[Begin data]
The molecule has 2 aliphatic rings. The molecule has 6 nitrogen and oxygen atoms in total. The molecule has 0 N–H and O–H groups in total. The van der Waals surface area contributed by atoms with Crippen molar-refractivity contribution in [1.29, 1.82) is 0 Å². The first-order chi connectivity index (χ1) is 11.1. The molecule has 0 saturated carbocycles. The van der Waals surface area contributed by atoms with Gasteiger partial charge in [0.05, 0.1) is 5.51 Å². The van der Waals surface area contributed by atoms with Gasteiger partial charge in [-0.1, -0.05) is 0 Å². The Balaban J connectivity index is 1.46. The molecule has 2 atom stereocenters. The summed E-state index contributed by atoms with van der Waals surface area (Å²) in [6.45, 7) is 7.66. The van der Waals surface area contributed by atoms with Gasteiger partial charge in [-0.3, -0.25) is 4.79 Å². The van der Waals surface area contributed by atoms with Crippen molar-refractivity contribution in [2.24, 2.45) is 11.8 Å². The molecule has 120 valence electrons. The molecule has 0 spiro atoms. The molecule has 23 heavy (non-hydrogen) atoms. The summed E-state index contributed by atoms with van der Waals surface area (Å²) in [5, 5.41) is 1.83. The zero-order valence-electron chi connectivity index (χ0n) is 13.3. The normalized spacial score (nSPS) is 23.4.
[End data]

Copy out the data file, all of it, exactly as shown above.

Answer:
The molecule has 2 aliphatic rings. The molecule has 6 nitrogen and oxygen atoms in total. The molecule has 0 N–H and O–H groups in total. The van der Waals surface area contributed by atoms with Crippen molar-refractivity contribution in [1.29, 1.82) is 0 Å². The first-order chi connectivity index (χ1) is 11.1. The molecule has 0 saturated carbocycles. The van der Waals surface area contributed by atoms with Gasteiger partial charge in [0.05, 0.1) is 5.51 Å². The van der Waals surface area contributed by atoms with Gasteiger partial charge in [-0.1, -0.05) is 0 Å². The Balaban J connectivity index is 1.46. The molecule has 2 atom stereocenters. The summed E-state index contributed by atoms with van der Waals surface area (Å²) in [6.45, 7) is 7.66. The van der Waals surface area contributed by atoms with Gasteiger partial charge in [-0.3, -0.25) is 4.79 Å². The van der Waals surface area contributed by atoms with Crippen molar-refractivity contribution in [2.24, 2.45) is 11.8 Å². The molecule has 120 valence electrons. The molecule has 0 spiro atoms. The molecule has 23 heavy (non-hydrogen) atoms. The summed E-state index contributed by atoms with van der Waals surface area (Å²) in [5, 5.41) is 1.83. The zero-order valence-electron chi connectivity index (χ0n) is 13.3. The normalized spacial score (nSPS) is 23.4.